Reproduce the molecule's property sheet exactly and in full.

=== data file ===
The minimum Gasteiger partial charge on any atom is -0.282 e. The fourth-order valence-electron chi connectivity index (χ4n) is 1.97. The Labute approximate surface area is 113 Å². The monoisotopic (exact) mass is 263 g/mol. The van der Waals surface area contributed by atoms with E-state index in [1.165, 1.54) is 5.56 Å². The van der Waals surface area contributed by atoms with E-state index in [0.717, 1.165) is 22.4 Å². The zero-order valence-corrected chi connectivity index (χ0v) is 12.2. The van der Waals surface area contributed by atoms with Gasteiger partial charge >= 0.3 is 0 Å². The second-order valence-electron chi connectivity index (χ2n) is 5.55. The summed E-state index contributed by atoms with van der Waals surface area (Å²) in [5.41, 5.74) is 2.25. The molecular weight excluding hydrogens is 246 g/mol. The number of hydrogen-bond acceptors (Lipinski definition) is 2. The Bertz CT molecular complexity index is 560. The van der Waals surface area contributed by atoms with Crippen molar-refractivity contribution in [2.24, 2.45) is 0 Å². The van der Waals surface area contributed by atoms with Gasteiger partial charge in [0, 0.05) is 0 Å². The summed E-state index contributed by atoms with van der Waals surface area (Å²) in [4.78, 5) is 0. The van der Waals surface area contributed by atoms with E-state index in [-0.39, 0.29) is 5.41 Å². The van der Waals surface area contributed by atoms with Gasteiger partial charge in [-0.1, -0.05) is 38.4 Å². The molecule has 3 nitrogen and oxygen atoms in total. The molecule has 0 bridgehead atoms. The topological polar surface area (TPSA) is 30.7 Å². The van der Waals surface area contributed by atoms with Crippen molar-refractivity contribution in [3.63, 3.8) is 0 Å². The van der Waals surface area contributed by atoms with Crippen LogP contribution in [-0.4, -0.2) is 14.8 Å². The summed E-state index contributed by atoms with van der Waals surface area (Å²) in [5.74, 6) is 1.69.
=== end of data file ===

The minimum Gasteiger partial charge on any atom is -0.282 e. The fourth-order valence-electron chi connectivity index (χ4n) is 1.97. The Labute approximate surface area is 113 Å². The monoisotopic (exact) mass is 263 g/mol. The van der Waals surface area contributed by atoms with E-state index in [1.165, 1.54) is 5.56 Å². The van der Waals surface area contributed by atoms with E-state index in [0.717, 1.165) is 22.4 Å². The zero-order valence-corrected chi connectivity index (χ0v) is 12.2. The van der Waals surface area contributed by atoms with Gasteiger partial charge >= 0.3 is 0 Å². The second-order valence-electron chi connectivity index (χ2n) is 5.55. The summed E-state index contributed by atoms with van der Waals surface area (Å²) in [5.41, 5.74) is 2.25. The molecular weight excluding hydrogens is 246 g/mol. The number of hydrogen-bond acceptors (Lipinski definition) is 2. The Bertz CT molecular complexity index is 560. The van der Waals surface area contributed by atoms with Crippen molar-refractivity contribution in [2.24, 2.45) is 0 Å². The van der Waals surface area contributed by atoms with Gasteiger partial charge in [0, 0.05) is 0 Å². The summed E-state index contributed by atoms with van der Waals surface area (Å²) in [4.78, 5) is 0. The van der Waals surface area contributed by atoms with E-state index in [-0.39, 0.29) is 5.41 Å². The van der Waals surface area contributed by atoms with Gasteiger partial charge in [-0.1, -0.05) is 38.4 Å². The molecule has 3 nitrogen and oxygen atoms in total. The molecule has 0 bridgehead atoms. The topological polar surface area (TPSA) is 30.7 Å². The van der Waals surface area contributed by atoms with Crippen molar-refractivity contribution in [3.63, 3.8) is 0 Å². The van der Waals surface area contributed by atoms with Crippen LogP contribution in [-0.4, -0.2) is 14.8 Å². The summed E-state index contributed by atoms with van der Waals surface area (Å²) in [5.74, 6) is 1.69.